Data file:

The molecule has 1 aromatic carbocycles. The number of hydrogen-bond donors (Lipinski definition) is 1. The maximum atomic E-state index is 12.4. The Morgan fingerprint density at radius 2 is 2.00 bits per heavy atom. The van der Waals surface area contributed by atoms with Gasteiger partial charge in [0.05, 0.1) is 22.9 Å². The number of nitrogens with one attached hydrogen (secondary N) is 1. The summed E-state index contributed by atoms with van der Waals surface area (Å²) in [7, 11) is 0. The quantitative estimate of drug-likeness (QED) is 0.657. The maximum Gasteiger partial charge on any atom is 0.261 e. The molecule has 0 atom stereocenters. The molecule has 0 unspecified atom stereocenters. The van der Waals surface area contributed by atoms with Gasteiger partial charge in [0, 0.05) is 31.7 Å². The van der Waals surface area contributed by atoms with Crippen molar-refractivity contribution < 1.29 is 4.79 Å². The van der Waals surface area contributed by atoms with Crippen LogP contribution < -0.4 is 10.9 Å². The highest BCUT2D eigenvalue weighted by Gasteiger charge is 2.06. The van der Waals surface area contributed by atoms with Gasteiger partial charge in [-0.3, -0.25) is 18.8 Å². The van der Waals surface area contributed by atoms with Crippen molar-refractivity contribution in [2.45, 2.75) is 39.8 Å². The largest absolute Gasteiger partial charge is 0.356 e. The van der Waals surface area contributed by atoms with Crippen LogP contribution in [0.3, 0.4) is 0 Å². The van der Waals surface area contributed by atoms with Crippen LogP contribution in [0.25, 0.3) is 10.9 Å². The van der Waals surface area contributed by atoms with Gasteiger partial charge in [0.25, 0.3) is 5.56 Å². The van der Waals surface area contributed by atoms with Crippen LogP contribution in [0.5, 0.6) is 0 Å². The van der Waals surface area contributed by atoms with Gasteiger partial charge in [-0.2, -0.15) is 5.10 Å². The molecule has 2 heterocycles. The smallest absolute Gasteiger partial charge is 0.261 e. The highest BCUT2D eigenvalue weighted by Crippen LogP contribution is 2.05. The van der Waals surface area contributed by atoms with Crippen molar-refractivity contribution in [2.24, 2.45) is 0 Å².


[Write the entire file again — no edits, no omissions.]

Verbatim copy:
The molecule has 1 aromatic carbocycles. The number of hydrogen-bond donors (Lipinski definition) is 1. The maximum atomic E-state index is 12.4. The Morgan fingerprint density at radius 2 is 2.00 bits per heavy atom. The van der Waals surface area contributed by atoms with Gasteiger partial charge in [0.05, 0.1) is 22.9 Å². The number of nitrogens with one attached hydrogen (secondary N) is 1. The summed E-state index contributed by atoms with van der Waals surface area (Å²) in [7, 11) is 0. The quantitative estimate of drug-likeness (QED) is 0.657. The maximum Gasteiger partial charge on any atom is 0.261 e. The molecule has 0 atom stereocenters. The molecule has 0 unspecified atom stereocenters. The van der Waals surface area contributed by atoms with Gasteiger partial charge in [0, 0.05) is 31.7 Å². The van der Waals surface area contributed by atoms with Crippen molar-refractivity contribution < 1.29 is 4.79 Å². The van der Waals surface area contributed by atoms with Crippen LogP contribution < -0.4 is 10.9 Å². The highest BCUT2D eigenvalue weighted by Gasteiger charge is 2.06. The van der Waals surface area contributed by atoms with Gasteiger partial charge in [-0.3, -0.25) is 18.8 Å². The van der Waals surface area contributed by atoms with Crippen molar-refractivity contribution in [2.45, 2.75) is 39.8 Å². The largest absolute Gasteiger partial charge is 0.356 e. The van der Waals surface area contributed by atoms with Crippen LogP contribution in [0.3, 0.4) is 0 Å². The van der Waals surface area contributed by atoms with Crippen LogP contribution in [0.25, 0.3) is 10.9 Å². The van der Waals surface area contributed by atoms with Gasteiger partial charge in [0.25, 0.3) is 5.56 Å². The van der Waals surface area contributed by atoms with Crippen LogP contribution in [0.5, 0.6) is 0 Å². The van der Waals surface area contributed by atoms with Gasteiger partial charge in [-0.2, -0.15) is 5.10 Å². The molecule has 2 heterocycles. The smallest absolute Gasteiger partial charge is 0.261 e. The highest BCUT2D eigenvalue weighted by Crippen LogP contribution is 2.05. The van der Waals surface area contributed by atoms with Crippen molar-refractivity contribution in [2.24, 2.45) is 0 Å².